Design and Construction of a Data Logging System

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rusefi
10
Joined: Tue Feb 04, 2014 9:27 pm

Re: Design and Construction of a Data Logging System

Post by rusefi » Thu Apr 24, 2014 10:10 pm

You might find http://rusefi.com/forum/viewtopic.php?f=4&t=359 useful.

That board is for stm32f4discovery, not your dev boards - but still, the schematics might be helpful. rusefi forum in general might be useful for some sensor decoding and stuff. Oh, and I really suggest you check our ChibiOS/RT - that's unless you have already chosen a different rtos. The point of ChibiOS/RT is that not only it has the os, but it also has hardware abstraction layer.

Caito
13
Joined: Tue Jun 16, 2009 4:30 am
Location: Switzerland

Re: Design and Construction of a Data Logging System

Post by Caito » Tue Apr 29, 2014 6:36 am

rusefi wrote:You might find http://rusefi.com/forum/viewtopic.php?f=4&t=359 useful.

That board is for stm32f4discovery, not your dev boards - but still, the schematics might be helpful. rusefi forum in general might be useful for some sensor decoding and stuff. Oh, and I really suggest you check our ChibiOS/RT - that's unless you have already chosen a different rtos. The point of ChibiOS/RT is that not only it has the os, but it also has hardware abstraction layer.

Thanks!

We're using no RTOS for this project since we can derive all the times from a simple periodical interrupt. Data has to be acquired precisely and just buffered so it can be sent to the SD card.
Come back 747, we miss you!!

Jef Patat
92
Joined: Fri May 06, 2011 1:40 pm

Re: Design and Construction of a Data Logging System

Post by Jef Patat » Tue Apr 29, 2014 7:33 am

Working without RTOS is making things hard on yourself. You are mentioning 1kHz sampling, buffering and writing to SD card in one sentence. Does the card need to be considered as a storage device for the board or also be considered as a portable storage device that can be read by a PC. In the latter case you will need some (probably FAT) file system. Doing all that in the timer interrupt doesn't seem wise, so you'll need to think about scheduling/synchronizing the work somehow.

rusefi
10
Joined: Tue Feb 04, 2014 9:27 pm

Re: Design and Construction of a Data Logging System

Post by rusefi » Tue Apr 29, 2014 12:24 pm

Sounds like you think "oh, rtos? it mush be slow as Windows". It's not.

I am not sure if an SD card can write a chunk of data in 1ms, can it? Because if it does not, you would need buffers and threads - that's where mutexes would come handy.

Jef Patat
92
Joined: Fri May 06, 2011 1:40 pm

Re: Design and Construction of a Data Logging System

Post by Jef Patat » Tue Apr 29, 2014 1:06 pm

Depends on how big that chunk of data is. Write speeds of several 100k/s are quite easy to achieve, even with filesystem. But to optimize write speeds normally the data is buffered. Because of the the way flash works writing one byte to flash takes a similar amount of time as writing one page. That means buffering, but buffering a complete page might be problematic due to hardware constraints. Another problem is that writing to SD will probably done via SPI or something else that is interrupt driven on itself. It's hard to imagine doing this from within a timer interrupt. Off course, it can be done without OS, but think carefully about the design, it might be not as simple as you think up front.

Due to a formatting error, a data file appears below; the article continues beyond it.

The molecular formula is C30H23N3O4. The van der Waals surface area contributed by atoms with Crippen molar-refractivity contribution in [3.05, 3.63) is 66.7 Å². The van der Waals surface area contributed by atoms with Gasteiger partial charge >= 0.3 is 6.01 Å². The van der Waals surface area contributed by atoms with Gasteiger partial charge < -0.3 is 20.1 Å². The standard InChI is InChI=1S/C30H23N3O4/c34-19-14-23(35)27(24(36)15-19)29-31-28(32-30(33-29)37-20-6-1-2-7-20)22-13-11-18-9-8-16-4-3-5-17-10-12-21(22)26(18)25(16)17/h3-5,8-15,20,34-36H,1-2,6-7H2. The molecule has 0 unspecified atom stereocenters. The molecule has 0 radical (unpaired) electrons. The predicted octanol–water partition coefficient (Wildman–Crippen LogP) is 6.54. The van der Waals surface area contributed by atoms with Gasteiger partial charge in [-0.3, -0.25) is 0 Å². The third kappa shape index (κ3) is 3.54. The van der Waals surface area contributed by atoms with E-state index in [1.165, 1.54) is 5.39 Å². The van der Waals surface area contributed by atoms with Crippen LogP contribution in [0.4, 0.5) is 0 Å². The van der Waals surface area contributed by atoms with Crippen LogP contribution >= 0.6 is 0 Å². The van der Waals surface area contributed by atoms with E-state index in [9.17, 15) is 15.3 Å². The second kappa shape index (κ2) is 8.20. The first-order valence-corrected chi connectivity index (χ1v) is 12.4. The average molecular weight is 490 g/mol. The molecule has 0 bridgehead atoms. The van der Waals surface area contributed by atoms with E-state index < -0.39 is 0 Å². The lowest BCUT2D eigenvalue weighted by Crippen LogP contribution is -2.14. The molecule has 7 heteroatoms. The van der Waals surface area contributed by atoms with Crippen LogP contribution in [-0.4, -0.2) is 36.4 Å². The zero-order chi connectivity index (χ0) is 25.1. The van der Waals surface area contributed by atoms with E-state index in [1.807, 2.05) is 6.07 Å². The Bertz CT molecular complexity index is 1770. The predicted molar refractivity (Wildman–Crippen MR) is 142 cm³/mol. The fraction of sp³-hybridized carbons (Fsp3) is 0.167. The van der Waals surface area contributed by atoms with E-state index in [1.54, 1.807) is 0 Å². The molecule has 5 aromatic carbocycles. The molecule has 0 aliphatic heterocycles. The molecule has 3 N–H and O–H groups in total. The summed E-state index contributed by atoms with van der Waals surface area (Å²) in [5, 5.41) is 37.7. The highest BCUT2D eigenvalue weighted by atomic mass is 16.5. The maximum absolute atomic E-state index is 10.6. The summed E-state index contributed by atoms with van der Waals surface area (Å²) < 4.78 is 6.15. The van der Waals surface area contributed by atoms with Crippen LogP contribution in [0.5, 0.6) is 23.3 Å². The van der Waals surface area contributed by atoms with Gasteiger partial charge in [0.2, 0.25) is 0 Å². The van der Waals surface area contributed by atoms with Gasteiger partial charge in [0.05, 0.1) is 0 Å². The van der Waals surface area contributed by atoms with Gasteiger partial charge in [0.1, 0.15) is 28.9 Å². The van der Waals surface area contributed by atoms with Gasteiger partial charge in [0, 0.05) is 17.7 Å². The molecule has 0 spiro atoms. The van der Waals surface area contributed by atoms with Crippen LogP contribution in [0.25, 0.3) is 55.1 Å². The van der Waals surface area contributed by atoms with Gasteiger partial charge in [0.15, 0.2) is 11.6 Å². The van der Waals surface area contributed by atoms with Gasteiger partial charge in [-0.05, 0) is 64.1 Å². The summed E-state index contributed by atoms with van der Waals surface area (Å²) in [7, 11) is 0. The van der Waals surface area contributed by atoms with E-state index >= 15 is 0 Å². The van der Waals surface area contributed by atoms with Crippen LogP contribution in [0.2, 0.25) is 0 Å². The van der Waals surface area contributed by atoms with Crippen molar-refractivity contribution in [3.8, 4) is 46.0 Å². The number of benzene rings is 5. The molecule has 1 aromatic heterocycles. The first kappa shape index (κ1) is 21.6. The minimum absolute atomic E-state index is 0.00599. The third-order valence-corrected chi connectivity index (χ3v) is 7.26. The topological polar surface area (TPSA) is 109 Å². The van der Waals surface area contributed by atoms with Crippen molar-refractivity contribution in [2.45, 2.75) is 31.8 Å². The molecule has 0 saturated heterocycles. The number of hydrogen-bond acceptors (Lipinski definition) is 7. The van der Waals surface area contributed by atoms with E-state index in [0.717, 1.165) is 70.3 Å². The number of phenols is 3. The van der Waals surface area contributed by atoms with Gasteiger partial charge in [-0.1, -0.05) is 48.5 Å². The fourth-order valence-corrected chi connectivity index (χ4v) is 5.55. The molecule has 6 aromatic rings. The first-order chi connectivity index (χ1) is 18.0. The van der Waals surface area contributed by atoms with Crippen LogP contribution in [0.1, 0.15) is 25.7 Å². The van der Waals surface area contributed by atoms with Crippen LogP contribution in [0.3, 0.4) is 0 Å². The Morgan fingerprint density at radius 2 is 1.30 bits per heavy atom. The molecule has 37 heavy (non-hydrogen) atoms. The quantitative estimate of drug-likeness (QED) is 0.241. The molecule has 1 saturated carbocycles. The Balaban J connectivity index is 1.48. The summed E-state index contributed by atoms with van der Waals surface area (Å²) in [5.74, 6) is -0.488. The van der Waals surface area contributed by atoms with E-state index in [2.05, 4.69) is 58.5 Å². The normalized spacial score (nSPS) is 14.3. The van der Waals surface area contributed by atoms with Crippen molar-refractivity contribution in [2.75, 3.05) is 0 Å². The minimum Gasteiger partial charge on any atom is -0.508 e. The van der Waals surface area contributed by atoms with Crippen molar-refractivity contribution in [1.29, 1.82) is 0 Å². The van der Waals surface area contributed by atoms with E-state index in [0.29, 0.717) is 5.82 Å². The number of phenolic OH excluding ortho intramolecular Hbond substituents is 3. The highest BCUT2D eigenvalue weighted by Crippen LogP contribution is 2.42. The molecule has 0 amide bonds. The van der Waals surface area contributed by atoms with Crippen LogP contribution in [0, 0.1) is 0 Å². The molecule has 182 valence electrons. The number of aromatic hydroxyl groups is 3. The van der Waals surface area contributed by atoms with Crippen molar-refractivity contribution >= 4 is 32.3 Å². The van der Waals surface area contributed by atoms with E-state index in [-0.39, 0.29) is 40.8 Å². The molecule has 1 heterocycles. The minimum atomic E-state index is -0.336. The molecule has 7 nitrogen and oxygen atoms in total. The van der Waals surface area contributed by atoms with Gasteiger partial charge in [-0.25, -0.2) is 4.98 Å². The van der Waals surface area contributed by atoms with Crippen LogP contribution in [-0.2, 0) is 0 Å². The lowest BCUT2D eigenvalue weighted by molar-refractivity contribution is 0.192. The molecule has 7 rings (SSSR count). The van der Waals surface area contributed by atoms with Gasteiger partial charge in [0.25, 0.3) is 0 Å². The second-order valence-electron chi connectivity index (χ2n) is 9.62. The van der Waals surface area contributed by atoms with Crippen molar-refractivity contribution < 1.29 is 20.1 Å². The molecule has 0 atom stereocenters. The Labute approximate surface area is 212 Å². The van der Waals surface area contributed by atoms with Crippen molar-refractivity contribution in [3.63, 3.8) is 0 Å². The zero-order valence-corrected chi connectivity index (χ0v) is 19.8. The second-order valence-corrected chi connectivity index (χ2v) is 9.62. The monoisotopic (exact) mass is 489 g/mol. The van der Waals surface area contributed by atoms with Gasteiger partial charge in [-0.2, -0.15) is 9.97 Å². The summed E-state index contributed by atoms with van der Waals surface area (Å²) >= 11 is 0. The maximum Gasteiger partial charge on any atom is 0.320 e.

Maybe have a look at FreeRTOS for your purpose? Fairly documented, easy on resources and above all: free.

rusefi
10
Joined: Tue Feb 04, 2014 9:27 pm

Re: Design and Construction of a Data Logging System

Post by rusefi » Tue Apr 29, 2014 6:35 pm

Jef, I think we are talking about the same point.

100k/s is one thing, but my (rhetorical) question was how much data you can write within the next 1ms if you would try to implement a straight-forward solution of grabbing sensors and writing results 1000 times a second.

Caito
13
Joined: Tue Jun 16, 2009 4:30 am
Location: Switzerland

Re: Design and Construction of a Data Logging System

Post by Caito » Wed Apr 30, 2014 6:29 am

Maybe I've not expressed myself clearly enough. I'll go through a brief explanation of the processes running and their speed/completion time.

Handling the timing for this project is easy enough to surpass the need of an RTOS, at least on our opinion. Though using an RTOS makes it easier to manage once it becomes large enough, on a low scale it's more difficult to deal with. Data acquisition, data storage and output management have all been taken into account. There's no much more to it on a "low-cost" data acquisition system.

GPS works with UART and continuously sends data, once output is active it sends data every 50ms(20Hz). GPS data via UART is managed with DMA(Direct Memory Access), so no processor intervention is needed until all data has been received. Once received it triggers a low priority interrupt which just pushes the data to a GPS buffer. The whole interrupt takes 5us. That's 5us at 20Hz, 100us in one second, or 0.01% processor usage.

A 1ms high priority interrupt manages the ADC, Gyro and Accel. Inside the interrupt we get the data from previous conversion and trigger the next conversion. We don't wait for it to convert.. we just let it sample while the processor is doing other stuff and get the data on the following interrupt, this way it takes only 10us. Every 10th interrupt (so we'd get 100Hz) we use the I2C bus to get data from Accel and Gyro. So this 10th interrupt is longer, 400us in total. We could've used DMA for the I2C, so it would take 20us rather than 400us, but we don't need that kind of performance. Rounding up, 10 interrupts take 490us(9 fast, 1 slow), that's over a total of 10ms. That means 4.9% processor usage.